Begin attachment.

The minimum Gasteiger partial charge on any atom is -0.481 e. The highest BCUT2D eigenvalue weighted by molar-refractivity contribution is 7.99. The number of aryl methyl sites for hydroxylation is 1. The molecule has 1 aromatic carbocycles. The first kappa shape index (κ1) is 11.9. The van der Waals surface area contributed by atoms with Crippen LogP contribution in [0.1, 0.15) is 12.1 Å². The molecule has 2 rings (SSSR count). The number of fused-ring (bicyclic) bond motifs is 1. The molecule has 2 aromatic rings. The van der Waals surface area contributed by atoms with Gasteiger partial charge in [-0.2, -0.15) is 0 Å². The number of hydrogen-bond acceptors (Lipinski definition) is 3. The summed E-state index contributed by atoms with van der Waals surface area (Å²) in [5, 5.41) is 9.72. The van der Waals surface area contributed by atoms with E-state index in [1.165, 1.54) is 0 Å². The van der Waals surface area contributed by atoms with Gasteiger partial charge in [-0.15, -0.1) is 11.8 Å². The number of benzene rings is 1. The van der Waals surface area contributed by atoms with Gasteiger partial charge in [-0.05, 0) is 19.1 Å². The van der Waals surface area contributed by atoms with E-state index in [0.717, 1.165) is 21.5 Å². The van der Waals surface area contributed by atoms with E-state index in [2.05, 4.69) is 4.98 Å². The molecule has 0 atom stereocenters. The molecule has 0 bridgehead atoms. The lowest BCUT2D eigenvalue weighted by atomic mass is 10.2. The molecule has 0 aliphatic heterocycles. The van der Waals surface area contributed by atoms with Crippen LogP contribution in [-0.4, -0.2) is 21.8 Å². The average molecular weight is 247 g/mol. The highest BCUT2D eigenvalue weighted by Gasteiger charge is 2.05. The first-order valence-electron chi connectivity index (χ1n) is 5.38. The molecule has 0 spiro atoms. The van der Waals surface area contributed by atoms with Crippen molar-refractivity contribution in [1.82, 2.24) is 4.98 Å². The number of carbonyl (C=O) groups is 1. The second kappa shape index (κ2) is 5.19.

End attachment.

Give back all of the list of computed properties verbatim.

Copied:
The minimum Gasteiger partial charge on any atom is -0.481 e. The highest BCUT2D eigenvalue weighted by molar-refractivity contribution is 7.99. The number of aryl methyl sites for hydroxylation is 1. The molecule has 1 aromatic carbocycles. The first kappa shape index (κ1) is 11.9. The van der Waals surface area contributed by atoms with Crippen LogP contribution in [0.1, 0.15) is 12.1 Å². The molecule has 2 rings (SSSR count). The number of fused-ring (bicyclic) bond motifs is 1. The molecule has 2 aromatic rings. The van der Waals surface area contributed by atoms with Gasteiger partial charge in [-0.2, -0.15) is 0 Å². The number of hydrogen-bond acceptors (Lipinski definition) is 3. The summed E-state index contributed by atoms with van der Waals surface area (Å²) in [5, 5.41) is 9.72. The van der Waals surface area contributed by atoms with E-state index in [1.165, 1.54) is 0 Å². The van der Waals surface area contributed by atoms with Gasteiger partial charge in [-0.15, -0.1) is 11.8 Å². The number of benzene rings is 1. The van der Waals surface area contributed by atoms with Gasteiger partial charge in [-0.05, 0) is 19.1 Å². The van der Waals surface area contributed by atoms with E-state index in [0.717, 1.165) is 21.5 Å². The van der Waals surface area contributed by atoms with E-state index in [2.05, 4.69) is 4.98 Å². The molecule has 0 atom stereocenters. The molecule has 0 bridgehead atoms. The lowest BCUT2D eigenvalue weighted by atomic mass is 10.2. The molecule has 0 aliphatic heterocycles. The van der Waals surface area contributed by atoms with Crippen LogP contribution in [-0.4, -0.2) is 21.8 Å². The average molecular weight is 247 g/mol. The highest BCUT2D eigenvalue weighted by Gasteiger charge is 2.05. The first-order valence-electron chi connectivity index (χ1n) is 5.38. The molecule has 0 spiro atoms. The van der Waals surface area contributed by atoms with Crippen molar-refractivity contribution in [1.82, 2.24) is 4.98 Å². The number of carbonyl (C=O) groups is 1. The second kappa shape index (κ2) is 5.19.